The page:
Frankie Urbino was down on his luck one day in 1998 when he staggered into a Miami, Florida public library and fell into a chair in front of one of the new library computers connecting to this new Internet. With a head and face full of dark hair that hadn’t seen a comb or a razor or a shower in at least a week, his brown eyes were bloodshot from too much booze and not enough sleep. Staring at the screen, looking for an escape from the guilt from conning too many vulnerable people out of their life savings, he fumbled with the computer mouse and used an Internet search engine to find a pornography website. The site offered some teaser images and then presented a screen where he could sign up to look at the good stuff.
And there it was – a screen with several fields asking about various preferences. He could register an existing email address, or sign up for free email service from several providers, and when new content became available, the website would send him an email about it.
An idea started to form in the midst of the fog in Urbino’s alcohol altered mind. His hands shook as he tried to force his mind to think. “Why do these guys want to give me a free email service?”
He fumbled with the keyboard briefly, then quickly got up and teetered out the door. Porn pictures could wait. “There’s an idea in here someplace”, he thought as he caught a city bus to the seedy neighborhood with his apartment building. “What is it? What IS it?”
Thoughts churned in his head as he stumbled off the bus, across the street, into the building, up the elevator, and down the hall to his one bedroom apartment. He fumbled with his keys, opened the door, and was assaulted by smells of stale beer, overflowing trash, and dirty laundry. He navigated to the couch, flipped on the TV, and promptly fell asleep for several hours. His last conscious thought was, “What‘s the email angle?”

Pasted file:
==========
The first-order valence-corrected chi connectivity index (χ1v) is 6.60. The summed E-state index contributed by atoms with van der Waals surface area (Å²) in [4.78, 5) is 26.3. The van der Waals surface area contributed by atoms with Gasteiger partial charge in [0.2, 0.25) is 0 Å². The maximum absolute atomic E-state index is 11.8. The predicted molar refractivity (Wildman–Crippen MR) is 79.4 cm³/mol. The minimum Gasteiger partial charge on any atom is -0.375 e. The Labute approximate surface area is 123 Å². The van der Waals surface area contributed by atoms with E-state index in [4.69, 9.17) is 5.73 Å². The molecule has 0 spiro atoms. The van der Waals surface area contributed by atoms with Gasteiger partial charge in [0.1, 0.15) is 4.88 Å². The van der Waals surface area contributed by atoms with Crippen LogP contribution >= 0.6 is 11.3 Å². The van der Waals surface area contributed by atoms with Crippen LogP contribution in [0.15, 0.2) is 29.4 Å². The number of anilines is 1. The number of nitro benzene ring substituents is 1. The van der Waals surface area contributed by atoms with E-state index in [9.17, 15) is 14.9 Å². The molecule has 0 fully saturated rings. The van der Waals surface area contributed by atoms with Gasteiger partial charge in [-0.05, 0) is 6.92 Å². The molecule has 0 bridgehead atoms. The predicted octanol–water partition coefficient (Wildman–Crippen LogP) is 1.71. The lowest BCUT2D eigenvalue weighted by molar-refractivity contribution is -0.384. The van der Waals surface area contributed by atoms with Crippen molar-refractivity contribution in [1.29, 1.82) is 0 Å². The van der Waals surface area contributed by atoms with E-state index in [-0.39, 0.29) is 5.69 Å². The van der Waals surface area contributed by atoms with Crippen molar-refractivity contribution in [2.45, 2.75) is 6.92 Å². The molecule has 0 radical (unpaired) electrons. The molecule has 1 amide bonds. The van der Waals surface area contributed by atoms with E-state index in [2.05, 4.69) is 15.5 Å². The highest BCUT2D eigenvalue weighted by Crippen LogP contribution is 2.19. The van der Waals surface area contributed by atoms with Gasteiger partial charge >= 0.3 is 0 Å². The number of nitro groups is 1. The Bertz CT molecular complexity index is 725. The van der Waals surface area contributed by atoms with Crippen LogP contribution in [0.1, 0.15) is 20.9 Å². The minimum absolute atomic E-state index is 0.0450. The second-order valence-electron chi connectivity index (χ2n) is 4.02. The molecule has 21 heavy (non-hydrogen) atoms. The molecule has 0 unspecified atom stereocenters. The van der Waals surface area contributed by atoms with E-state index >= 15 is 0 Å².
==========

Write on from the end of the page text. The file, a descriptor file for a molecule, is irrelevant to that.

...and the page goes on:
Five hours later, he woke up with a headache, his head mashed against the remnants of a week old pizza and drool running down the side of his chin. The TV blared with a late night documentary about ancient space aliens who built the Egyptian pyramids.
After a shower to clear the cobwebs, outlines of the idea started to form. The porn site operators wanted to connect him with an email address so they could entice him with paid services later. That had to be it. Free porn was just another teaser. The website operators made money by collecting email addresses and selling goods and services via email.
“I wonder how much money they spent to set up that porn site so they could collect my email address,” he thought to himself. And “I wonder if there’s a cheaper way to do it? What if I could collect email addresses and sell them to companies who want to sell stuff over the Internet?”
Twelve years later, clean shaven, impeccably dressed, with dyed black hair combed back and none out of place, Frank Urbino advertised himself as the king of email marketing. That seedy neighborhood and rundown apartment building were distant memories and he now spent most evenings at some of the most popular night spots in town. He had a database with millions of email addresses, harvested from public forums across the Internet and categorized by interest, geography, and dozens of other factors. He also cultivated a partnership with a Chinese email relaying service, which allowed him to offer a whole range of bulk email services. He was open for business to anyone, no questions asked, including a strange character from somewhere in Iran who always paid 50 percent in advance via wire transfer, and 50 percent at the conclusion of a bulk email run. And a mysterious Russian who seemed to have a thing for vodka.